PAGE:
First, they studied the first sentences of a bunch of novels and wrote one of their own, then workshopped it.
Then they studied first paragraphs of novels and expanded their first sentences into first paragraphs and workshopped those.
Then they studied first chapters of a few novels and wrote one of their own, then workshopped their chapters.
And then the semester was over.
I’m sorry, but I think that’s a pretty stupid way to encourage the writing of novels in a creative writing class.
Most courses labeled “Fiction Workshop” are actually “Short Story Workshop.” Nobody says you must write a short story, but that’s what everybody does anyway. Why?
Whether we’re aware of it or not, we transmit this subextual message to our students: “You will learn to tell a story in 8-15 pages. If you are a budding Lydia Davis, you must artificially inflate your story so that we will not think you’re lazy. If you’re a budding Tolstoy, you must artificially deflate your story because more than 15 pages makes us very cranky. Please don’t write a story that is nonrealistic, because genre fiction makes us nervous and uncomfortable. Unless you’re doing a Saunders thing. We like George Saunders. If you want to do a Saunders thing, fine. Otherwise, no. Convey your story in a scene (or two) in the aesthetic mode of realism, preferably minimalism. We like minimalism. Show don’t tell is-amazingly-a quite teachable concept in an otherwise subjective discipline. Show don’t tell is reassuring, like a lucky sweater, like “Sweet Home Alabama” on the jukebox. The opposite of show don’t tell, the tell tell tell of artful narration, well, that’s complicated and hard to do well, so perhaps you shouldn’t really try that. As an added bonus, show don’t tell virtually guarantees that your story will be mercifully short. Think Hemingway, not Faulkner. Think Carver, and certainly not Coover.”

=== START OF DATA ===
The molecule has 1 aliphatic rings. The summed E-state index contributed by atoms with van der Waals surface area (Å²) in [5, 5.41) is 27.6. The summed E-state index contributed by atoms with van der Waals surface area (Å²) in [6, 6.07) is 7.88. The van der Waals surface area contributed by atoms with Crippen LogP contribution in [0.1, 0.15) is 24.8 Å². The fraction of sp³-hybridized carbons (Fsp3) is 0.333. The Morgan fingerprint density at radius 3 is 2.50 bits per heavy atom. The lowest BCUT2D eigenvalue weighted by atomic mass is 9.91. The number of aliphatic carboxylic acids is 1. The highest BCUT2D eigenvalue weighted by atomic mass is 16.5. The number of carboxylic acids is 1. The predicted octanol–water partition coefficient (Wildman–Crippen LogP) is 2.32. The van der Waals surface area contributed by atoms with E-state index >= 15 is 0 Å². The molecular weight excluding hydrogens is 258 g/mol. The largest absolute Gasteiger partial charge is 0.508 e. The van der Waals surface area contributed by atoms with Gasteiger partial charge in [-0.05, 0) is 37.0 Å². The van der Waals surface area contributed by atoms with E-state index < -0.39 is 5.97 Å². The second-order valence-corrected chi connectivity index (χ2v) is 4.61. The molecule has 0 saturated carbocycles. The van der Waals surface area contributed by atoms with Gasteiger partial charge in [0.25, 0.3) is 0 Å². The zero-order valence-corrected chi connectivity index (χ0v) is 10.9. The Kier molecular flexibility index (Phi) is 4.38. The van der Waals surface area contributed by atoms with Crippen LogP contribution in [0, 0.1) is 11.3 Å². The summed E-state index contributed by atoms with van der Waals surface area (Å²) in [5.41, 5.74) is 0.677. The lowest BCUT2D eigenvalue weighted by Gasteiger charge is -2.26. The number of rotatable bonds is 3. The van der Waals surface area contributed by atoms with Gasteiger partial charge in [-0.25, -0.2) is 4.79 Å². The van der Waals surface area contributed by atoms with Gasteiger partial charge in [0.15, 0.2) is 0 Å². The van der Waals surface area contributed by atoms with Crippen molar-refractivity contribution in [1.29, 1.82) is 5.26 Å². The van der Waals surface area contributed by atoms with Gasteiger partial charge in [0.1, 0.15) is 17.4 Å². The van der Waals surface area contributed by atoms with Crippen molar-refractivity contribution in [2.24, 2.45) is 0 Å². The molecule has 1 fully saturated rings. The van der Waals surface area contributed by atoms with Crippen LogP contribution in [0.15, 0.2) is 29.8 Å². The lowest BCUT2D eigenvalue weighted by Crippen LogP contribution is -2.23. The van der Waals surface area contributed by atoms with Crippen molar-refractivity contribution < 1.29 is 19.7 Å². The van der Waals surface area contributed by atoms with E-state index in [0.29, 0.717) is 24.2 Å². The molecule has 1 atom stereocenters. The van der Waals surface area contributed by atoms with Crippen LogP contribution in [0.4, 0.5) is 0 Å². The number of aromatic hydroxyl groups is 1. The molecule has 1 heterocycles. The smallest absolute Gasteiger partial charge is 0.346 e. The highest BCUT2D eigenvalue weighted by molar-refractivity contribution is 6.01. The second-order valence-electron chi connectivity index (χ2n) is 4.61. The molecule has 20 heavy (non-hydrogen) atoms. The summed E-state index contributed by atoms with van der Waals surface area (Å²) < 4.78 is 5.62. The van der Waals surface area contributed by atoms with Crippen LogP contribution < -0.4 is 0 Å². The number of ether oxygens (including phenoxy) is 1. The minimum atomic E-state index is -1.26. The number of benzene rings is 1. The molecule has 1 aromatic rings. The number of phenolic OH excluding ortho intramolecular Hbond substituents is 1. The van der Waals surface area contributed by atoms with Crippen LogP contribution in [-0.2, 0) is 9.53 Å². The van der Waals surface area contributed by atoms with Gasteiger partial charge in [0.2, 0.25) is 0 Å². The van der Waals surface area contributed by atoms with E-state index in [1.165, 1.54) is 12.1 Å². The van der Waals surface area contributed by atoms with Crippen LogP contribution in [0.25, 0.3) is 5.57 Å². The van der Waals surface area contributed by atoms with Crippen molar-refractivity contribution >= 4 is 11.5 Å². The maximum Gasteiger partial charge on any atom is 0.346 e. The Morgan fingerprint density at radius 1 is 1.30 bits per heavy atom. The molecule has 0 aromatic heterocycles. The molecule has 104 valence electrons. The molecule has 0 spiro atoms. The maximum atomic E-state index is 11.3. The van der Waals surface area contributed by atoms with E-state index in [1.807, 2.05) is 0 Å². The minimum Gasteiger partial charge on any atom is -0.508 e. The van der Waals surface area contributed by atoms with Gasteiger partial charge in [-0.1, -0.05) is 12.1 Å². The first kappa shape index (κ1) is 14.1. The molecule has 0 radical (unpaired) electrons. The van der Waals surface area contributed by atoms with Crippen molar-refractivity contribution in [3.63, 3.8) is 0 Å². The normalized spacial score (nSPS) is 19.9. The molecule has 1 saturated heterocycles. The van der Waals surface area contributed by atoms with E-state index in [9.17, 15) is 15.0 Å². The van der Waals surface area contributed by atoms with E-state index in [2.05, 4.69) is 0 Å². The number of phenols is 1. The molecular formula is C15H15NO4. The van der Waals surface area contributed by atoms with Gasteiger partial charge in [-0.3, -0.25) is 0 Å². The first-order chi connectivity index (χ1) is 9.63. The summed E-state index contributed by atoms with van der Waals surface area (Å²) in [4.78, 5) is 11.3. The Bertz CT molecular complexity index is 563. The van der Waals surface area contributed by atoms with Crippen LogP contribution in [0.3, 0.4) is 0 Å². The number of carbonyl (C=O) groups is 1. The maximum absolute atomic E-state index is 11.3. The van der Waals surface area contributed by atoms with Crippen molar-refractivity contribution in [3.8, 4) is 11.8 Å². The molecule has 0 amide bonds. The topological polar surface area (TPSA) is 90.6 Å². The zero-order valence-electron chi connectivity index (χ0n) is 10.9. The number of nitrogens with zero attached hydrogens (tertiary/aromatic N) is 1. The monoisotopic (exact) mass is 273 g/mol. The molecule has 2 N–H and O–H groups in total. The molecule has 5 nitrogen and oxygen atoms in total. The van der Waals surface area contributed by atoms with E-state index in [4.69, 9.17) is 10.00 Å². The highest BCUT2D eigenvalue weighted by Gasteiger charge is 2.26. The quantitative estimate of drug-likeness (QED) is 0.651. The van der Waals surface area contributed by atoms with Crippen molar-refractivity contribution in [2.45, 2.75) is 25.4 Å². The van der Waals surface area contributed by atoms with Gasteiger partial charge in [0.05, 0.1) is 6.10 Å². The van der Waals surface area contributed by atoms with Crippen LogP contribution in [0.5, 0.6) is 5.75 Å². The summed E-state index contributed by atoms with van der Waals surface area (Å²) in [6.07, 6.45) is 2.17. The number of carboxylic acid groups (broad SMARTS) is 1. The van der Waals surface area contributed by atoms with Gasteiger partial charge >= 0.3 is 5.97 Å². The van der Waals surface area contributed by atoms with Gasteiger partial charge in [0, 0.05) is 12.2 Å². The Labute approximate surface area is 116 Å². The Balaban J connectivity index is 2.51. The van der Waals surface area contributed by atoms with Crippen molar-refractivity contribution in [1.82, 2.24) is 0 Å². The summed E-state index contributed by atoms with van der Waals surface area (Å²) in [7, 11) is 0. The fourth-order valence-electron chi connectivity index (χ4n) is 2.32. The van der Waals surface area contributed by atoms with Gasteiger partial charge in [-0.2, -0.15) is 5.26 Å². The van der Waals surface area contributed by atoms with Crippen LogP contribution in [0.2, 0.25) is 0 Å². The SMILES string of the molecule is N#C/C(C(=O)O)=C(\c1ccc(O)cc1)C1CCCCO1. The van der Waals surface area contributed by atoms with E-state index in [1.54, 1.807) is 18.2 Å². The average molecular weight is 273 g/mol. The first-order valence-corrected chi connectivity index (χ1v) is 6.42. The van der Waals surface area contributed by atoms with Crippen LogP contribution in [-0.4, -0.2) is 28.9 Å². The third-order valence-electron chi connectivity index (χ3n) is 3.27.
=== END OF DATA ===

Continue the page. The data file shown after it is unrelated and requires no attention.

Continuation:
Here’s one simple thing you can do to encourage the making of big things in your writing workshop or your writing practice: don’t call it a story. Call it a manuscript. Show them an example of a book manuscript: cover page with title and contact information, table of contents, epigraph, even maps and photographs, if they wish. I teach them to use the abbreviation “TK,” the printing reference that signifies that additional material will be added at a later date. If they think their big thing will be comprised of eight stories, but they’ve only written two and a half and the other five are still in their heads, I tell them, yes, it’s okay to give us two and a half stories, to give us placeholder titles, maybe even short synopses of what is “to come.”
I don’t put the word story in my syllabus, and I don’t use it in class. I say, “So, how are you doing on your manuscripts?”
“Turn in around 15 pages of your manuscript to discuss. This can be one 15-page short story, or two 6-page stories, or fifteen 1-page stories, or one 2-page story plus one 12-page story. It’s your manuscript. You decide.”
“Remember, your manuscript is due this week.”
And later, one of my students came to my office and said, “I have a question about my manuscript.”
She didn’t say “my story.”
And she certainly didn’t say “my paper.”
She’s working on a manuscript, a big thing.